What a weekend. I had an extra day off since I worked Thanksgiving so I started on Thursday with a 33k ski on the Tsalteshi Trails. This time last year even classic skiing that would have been a feat, let alone skate skiing. I'd only been on skates for about three weeks at this point and was still struggling to do much more than 7 or 8k. I certainly won't say my technique felt as strong as my endurance, but that will come in good time I guess.
While I was out I crossed paths with the groomer Bill and told him to make sure to tap me if he needed some help.
"How about tomorrow?" He said.
So Friday I made good on a long held dream of mine and learned to groom trails. I'll have a more elaborate post on grooming sometime in the future, but the gist is we use snowmobiles pulling miniature (compared to those hauled Piston Bullys) grooming devices. There's a lot more to it than I guess I realized and the snowmobiles really don't like the drag behind them so they're pretty difficult to steer, even at slow speeds.
Anyway, Bill gave me a brief tutorial and then we each hopped on a machine and spent three hours grooming the system. I just tried to keep up. Afterwards I went into town, had a donut and a coffee at the bakery while I warmed up, then headed back up the hill and skied 15k on the trails I'd just groomed. How awesome.

Saturday Josh called up and said to meet him at the Eddy's parking lot in Turnagain. The aspect is north of Tincan and a bit more of a slog in so the crowds aren't as thick.

View Eddies in a larger map

Can't complain about the sunrise this time of year. The drives to the mountains around the solstice certainly makes up for the short days.

I did say we got a ton of snow last week.

We stayed on a sheltered aspect with trees to provide better depth perception. The lighting was less than ideal and the winds were howling on the ridge tops.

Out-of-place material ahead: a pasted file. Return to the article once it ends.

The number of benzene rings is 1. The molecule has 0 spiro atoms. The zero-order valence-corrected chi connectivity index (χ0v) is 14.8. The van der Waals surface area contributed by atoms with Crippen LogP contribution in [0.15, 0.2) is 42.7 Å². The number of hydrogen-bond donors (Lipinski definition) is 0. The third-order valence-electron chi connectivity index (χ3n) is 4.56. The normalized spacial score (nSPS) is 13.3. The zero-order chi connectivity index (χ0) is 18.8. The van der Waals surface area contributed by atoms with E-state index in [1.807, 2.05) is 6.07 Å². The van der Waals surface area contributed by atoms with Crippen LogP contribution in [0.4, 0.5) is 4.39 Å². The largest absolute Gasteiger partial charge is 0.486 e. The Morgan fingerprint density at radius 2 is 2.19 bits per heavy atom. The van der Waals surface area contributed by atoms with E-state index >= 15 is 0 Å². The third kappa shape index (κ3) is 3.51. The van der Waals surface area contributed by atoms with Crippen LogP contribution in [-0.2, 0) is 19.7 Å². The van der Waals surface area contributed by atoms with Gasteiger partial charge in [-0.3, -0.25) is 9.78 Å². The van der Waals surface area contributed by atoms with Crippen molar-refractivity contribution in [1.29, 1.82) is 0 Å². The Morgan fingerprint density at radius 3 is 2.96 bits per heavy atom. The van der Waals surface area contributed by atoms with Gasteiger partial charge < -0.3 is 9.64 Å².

Turnagain Arm.

What a perfect day. The long trek in let me get to figure out the whole skinning thing. This was my first trip out on my new splitboard and the technique for using skins is a bit strange compared to snowshoes. They were entirely more efficient though and made the trek up much easier. The transition of putting the board back together is a little slow and tedious, but its ride is good and only took a run to get used to.
Ya, the sunrises have just been brilliant, this was Sunday morning. Screw coffee.

Thursday, December 3, 2009

Ferreting out a problem

A couple weeks ago I posted that the lodge had a new resident.
I nearly fell off the breakfast bar stool when I saw a little white ermine peering at me through the slats of a cabinet door.
Since his most recent sighting he's seemed to stay away, likely striking fear in the hearts of the little voles that live under the building.I’m sure all the noise of construction and renovation above ground has helped to keep the curious critter subterranean as well.
On Sunday however, Joe said he was up stairs watching some TV when he thought he heard me downstairs.
That was impossible of course since I was at work, and when he yelled and no one responded he went and peered over the railing.